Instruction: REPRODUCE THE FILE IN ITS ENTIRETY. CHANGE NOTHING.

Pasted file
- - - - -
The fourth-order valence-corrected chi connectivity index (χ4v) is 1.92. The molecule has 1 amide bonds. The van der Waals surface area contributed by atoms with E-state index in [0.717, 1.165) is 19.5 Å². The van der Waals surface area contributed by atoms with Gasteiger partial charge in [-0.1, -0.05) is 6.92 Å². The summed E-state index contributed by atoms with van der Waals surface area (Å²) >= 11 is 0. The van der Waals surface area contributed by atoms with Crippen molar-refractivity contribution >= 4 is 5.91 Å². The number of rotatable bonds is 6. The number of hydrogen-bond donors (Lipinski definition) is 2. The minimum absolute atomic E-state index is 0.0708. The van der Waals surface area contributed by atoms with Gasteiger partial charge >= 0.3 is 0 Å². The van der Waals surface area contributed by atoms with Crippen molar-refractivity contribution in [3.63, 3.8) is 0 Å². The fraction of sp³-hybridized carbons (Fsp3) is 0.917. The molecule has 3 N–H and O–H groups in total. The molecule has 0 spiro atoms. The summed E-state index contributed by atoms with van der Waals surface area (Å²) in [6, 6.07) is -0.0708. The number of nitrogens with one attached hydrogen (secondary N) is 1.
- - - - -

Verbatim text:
The fourth-order valence-corrected chi connectivity index (χ4v) is 1.92. The molecule has 1 amide bonds. The van der Waals surface area contributed by atoms with E-state index in [0.717, 1.165) is 19.5 Å². The van der Waals surface area contributed by atoms with Gasteiger partial charge in [-0.1, -0.05) is 6.92 Å². The summed E-state index contributed by atoms with van der Waals surface area (Å²) >= 11 is 0. The van der Waals surface area contributed by atoms with Crippen molar-refractivity contribution >= 4 is 5.91 Å². The number of rotatable bonds is 6. The number of hydrogen-bond donors (Lipinski definition) is 2. The minimum absolute atomic E-state index is 0.0708. The van der Waals surface area contributed by atoms with Gasteiger partial charge >= 0.3 is 0 Å². The van der Waals surface area contributed by atoms with Crippen molar-refractivity contribution in [3.63, 3.8) is 0 Å². The fraction of sp³-hybridized carbons (Fsp3) is 0.917. The molecule has 3 N–H and O–H groups in total. The molecule has 0 spiro atoms. The summed E-state index contributed by atoms with van der Waals surface area (Å²) in [6, 6.07) is -0.0708. The number of nitrogens with one attached hydrogen (secondary N) is 1.